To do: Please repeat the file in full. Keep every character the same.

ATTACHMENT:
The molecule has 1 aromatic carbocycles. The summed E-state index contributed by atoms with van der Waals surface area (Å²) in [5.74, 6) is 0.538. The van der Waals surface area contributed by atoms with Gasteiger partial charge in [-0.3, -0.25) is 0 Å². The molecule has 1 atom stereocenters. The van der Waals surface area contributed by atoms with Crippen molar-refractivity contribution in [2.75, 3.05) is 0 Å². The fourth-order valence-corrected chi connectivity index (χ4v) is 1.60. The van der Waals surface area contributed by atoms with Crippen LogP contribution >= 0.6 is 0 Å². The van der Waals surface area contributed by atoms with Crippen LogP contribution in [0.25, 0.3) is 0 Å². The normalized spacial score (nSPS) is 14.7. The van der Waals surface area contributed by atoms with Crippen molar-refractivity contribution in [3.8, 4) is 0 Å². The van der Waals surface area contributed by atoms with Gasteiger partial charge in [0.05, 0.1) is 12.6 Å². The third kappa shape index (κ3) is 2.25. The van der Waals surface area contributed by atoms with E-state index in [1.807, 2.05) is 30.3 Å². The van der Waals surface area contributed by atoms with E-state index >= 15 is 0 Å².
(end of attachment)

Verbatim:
The molecule has 1 aromatic carbocycles. The summed E-state index contributed by atoms with van der Waals surface area (Å²) in [5.74, 6) is 0.538. The van der Waals surface area contributed by atoms with Gasteiger partial charge in [-0.3, -0.25) is 0 Å². The molecule has 1 atom stereocenters. The van der Waals surface area contributed by atoms with Crippen molar-refractivity contribution in [2.75, 3.05) is 0 Å². The fourth-order valence-corrected chi connectivity index (χ4v) is 1.60. The van der Waals surface area contributed by atoms with Crippen LogP contribution >= 0.6 is 0 Å². The van der Waals surface area contributed by atoms with Crippen LogP contribution in [0.25, 0.3) is 0 Å². The normalized spacial score (nSPS) is 14.7. The van der Waals surface area contributed by atoms with Crippen molar-refractivity contribution in [3.8, 4) is 0 Å². The van der Waals surface area contributed by atoms with Gasteiger partial charge in [0.05, 0.1) is 12.6 Å². The third kappa shape index (κ3) is 2.25. The van der Waals surface area contributed by atoms with E-state index in [1.807, 2.05) is 30.3 Å². The van der Waals surface area contributed by atoms with E-state index >= 15 is 0 Å².